Consistency makes the difference.

Friends have asked how I stay consistent with workouts despite the immense time pressure of the MBA program. My most straightforward answer is, ‘we always make room for what matters to us.’ Also, it is the mindset towards it. I have long switched from seeing working out as an add-on to realizing it as a core part of my being, without which I break down given time. 

So, how important is being fit to you? Do you really want it? What do you stand to lose if you don’t? That is the starting point. And if it’s a go for you, can you schedule 30-45 minutes in the mornings or right after classes? Block one or two of these weekly on your calendar and plan everything else around it. Then show up. It is that simple.

Loving what you do 

This matters greatly, especially if you're in it for the long haul.  You are more likely to remain consistent if you enjoy what you're doing. And yes, it is possible to enjoy working out.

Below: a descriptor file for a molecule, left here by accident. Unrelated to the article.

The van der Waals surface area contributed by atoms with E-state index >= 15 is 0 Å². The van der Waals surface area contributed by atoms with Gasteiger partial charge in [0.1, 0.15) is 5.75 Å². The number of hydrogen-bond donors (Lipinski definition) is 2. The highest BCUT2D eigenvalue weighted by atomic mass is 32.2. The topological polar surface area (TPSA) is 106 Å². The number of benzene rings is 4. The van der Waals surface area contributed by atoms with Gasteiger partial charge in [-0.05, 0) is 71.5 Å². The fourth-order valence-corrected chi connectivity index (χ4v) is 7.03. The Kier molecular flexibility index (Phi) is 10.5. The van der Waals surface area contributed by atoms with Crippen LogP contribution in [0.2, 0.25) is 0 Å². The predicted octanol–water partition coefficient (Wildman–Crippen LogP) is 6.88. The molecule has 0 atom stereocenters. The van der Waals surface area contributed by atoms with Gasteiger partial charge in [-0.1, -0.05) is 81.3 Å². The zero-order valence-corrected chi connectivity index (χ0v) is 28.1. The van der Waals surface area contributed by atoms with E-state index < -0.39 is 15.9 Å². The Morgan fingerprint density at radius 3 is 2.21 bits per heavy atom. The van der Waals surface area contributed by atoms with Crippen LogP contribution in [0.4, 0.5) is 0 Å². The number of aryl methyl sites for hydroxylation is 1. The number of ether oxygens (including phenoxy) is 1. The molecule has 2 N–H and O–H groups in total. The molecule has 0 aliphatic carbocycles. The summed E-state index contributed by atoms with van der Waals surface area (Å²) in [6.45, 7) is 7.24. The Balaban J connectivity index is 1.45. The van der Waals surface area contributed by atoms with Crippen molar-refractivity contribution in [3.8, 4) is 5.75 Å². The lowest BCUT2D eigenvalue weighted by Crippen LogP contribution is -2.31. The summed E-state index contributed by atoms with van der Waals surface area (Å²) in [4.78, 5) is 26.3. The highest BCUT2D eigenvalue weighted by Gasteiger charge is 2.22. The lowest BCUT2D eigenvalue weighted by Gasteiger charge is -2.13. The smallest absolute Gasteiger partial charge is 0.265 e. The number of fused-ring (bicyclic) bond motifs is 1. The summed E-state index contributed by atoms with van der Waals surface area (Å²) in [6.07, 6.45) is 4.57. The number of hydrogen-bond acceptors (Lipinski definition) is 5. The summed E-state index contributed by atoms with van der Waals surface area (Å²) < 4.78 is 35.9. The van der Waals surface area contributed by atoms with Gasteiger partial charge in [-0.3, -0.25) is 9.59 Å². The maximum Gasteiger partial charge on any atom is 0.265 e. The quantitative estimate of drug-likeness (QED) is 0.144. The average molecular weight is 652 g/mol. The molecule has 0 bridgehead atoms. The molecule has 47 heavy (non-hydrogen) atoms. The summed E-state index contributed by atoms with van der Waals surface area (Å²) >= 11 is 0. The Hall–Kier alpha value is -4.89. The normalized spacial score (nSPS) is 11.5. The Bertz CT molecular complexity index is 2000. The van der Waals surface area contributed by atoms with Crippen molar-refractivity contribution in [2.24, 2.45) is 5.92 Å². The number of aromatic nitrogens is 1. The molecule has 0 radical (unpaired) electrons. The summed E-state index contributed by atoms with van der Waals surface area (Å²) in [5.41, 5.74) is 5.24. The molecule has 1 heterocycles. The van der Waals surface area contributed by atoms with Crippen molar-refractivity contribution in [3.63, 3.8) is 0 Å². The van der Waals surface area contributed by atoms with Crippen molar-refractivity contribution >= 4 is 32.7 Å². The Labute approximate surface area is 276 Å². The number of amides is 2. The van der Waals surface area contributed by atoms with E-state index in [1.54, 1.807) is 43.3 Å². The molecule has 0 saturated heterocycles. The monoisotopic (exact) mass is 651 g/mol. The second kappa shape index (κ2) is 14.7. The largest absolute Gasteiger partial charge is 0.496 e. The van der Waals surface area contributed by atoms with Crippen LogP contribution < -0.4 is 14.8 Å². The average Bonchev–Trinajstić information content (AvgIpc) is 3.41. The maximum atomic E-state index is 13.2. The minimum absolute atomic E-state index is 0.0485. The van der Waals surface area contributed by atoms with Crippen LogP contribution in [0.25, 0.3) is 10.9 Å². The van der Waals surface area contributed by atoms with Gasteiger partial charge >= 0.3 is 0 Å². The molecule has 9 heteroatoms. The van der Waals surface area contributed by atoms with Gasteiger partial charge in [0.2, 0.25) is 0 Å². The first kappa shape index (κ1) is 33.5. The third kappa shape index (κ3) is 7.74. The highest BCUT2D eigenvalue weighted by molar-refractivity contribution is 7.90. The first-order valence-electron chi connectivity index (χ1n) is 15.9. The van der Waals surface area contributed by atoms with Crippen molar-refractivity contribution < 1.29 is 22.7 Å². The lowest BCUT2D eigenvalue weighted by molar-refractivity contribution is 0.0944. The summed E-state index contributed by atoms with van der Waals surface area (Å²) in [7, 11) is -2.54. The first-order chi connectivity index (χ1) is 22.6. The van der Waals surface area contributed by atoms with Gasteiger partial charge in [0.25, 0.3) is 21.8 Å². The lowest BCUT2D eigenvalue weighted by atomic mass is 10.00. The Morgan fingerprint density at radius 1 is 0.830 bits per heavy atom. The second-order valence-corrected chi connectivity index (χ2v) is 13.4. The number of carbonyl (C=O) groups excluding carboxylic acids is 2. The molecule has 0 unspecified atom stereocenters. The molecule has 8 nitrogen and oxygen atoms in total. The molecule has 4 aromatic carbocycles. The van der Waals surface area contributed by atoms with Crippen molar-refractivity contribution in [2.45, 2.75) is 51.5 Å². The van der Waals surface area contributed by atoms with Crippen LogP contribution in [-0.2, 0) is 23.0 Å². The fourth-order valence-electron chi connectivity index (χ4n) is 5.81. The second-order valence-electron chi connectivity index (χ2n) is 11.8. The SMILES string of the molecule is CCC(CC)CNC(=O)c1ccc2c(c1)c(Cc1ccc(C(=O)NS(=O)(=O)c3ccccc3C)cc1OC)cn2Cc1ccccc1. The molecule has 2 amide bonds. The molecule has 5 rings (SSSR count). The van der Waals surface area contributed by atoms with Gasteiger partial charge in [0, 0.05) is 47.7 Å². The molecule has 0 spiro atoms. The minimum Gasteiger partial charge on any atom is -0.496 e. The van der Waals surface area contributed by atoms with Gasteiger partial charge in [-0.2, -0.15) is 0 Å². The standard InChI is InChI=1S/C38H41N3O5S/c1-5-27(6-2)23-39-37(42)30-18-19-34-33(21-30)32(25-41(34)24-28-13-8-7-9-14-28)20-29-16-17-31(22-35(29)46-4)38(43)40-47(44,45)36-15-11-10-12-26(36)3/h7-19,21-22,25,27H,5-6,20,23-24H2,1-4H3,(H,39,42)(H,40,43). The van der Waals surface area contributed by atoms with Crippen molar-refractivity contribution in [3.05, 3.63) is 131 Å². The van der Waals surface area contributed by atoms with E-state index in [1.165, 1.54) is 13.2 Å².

To enjoy it, it’s important to identify what fuels you, and switch things up to allow for that. Is dance your thing? Prioritize the dance classes. Do you prefer being with others? Then prioritize group classes or group coaching sessions or bring your friends along. Point is, make it work for you. I find time flies by quickly when I'm listening to Afrobeats, and so I'll almost always listen to that when on my personal training.

To wrap up, I’ll share a recent moment where I experienced a ‘miracle’ that I could only trace to the investments I have made so far, working out. The night before a course assessment submission deadline, I realized I was almost totally off-track with what I had earlier compiled and had to start over. I was already quite exhausted, and my brain had shut down for the day. There was absolutely no way I could make it (or so I thought). So, I opened the deadline extension request form. In that moment, I casually shared my experience with a friend and classmate who suggested I take a walk, get some air and see if it made a difference. It didn’t. Not quite.